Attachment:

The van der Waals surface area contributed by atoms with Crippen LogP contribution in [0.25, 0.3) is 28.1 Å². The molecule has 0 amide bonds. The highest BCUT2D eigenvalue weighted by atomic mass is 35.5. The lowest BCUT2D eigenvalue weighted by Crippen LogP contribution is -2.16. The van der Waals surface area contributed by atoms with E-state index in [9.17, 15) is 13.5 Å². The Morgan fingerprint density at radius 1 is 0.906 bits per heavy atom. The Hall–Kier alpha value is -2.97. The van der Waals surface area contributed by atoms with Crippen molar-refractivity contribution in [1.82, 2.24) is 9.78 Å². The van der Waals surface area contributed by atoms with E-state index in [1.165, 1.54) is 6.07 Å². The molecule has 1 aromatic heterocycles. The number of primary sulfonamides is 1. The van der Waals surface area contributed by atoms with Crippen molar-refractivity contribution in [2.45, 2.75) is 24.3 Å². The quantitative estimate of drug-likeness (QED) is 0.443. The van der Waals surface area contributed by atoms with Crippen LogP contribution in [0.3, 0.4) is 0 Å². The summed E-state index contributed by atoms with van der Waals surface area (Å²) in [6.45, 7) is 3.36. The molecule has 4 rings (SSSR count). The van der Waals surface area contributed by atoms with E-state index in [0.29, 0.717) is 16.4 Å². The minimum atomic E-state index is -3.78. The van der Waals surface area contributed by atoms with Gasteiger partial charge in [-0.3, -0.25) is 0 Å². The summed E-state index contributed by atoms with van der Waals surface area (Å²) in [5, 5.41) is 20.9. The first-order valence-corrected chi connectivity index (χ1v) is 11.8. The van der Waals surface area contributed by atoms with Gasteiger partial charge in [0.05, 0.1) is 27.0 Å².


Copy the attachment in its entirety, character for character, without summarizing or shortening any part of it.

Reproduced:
The van der Waals surface area contributed by atoms with Crippen LogP contribution in [0.25, 0.3) is 28.1 Å². The molecule has 0 amide bonds. The highest BCUT2D eigenvalue weighted by atomic mass is 35.5. The lowest BCUT2D eigenvalue weighted by Crippen LogP contribution is -2.16. The van der Waals surface area contributed by atoms with E-state index in [9.17, 15) is 13.5 Å². The Morgan fingerprint density at radius 1 is 0.906 bits per heavy atom. The Hall–Kier alpha value is -2.97. The van der Waals surface area contributed by atoms with Crippen molar-refractivity contribution in [1.82, 2.24) is 9.78 Å². The van der Waals surface area contributed by atoms with E-state index in [1.165, 1.54) is 6.07 Å². The molecule has 1 aromatic heterocycles. The number of primary sulfonamides is 1. The van der Waals surface area contributed by atoms with Crippen molar-refractivity contribution in [2.45, 2.75) is 24.3 Å². The quantitative estimate of drug-likeness (QED) is 0.443. The van der Waals surface area contributed by atoms with Crippen LogP contribution in [0.3, 0.4) is 0 Å². The summed E-state index contributed by atoms with van der Waals surface area (Å²) in [6.45, 7) is 3.36. The molecule has 4 rings (SSSR count). The van der Waals surface area contributed by atoms with E-state index in [0.29, 0.717) is 16.4 Å². The minimum atomic E-state index is -3.78. The van der Waals surface area contributed by atoms with Gasteiger partial charge in [-0.3, -0.25) is 0 Å². The summed E-state index contributed by atoms with van der Waals surface area (Å²) in [5, 5.41) is 20.9. The first-order valence-corrected chi connectivity index (χ1v) is 11.8. The van der Waals surface area contributed by atoms with Gasteiger partial charge in [0.05, 0.1) is 27.0 Å².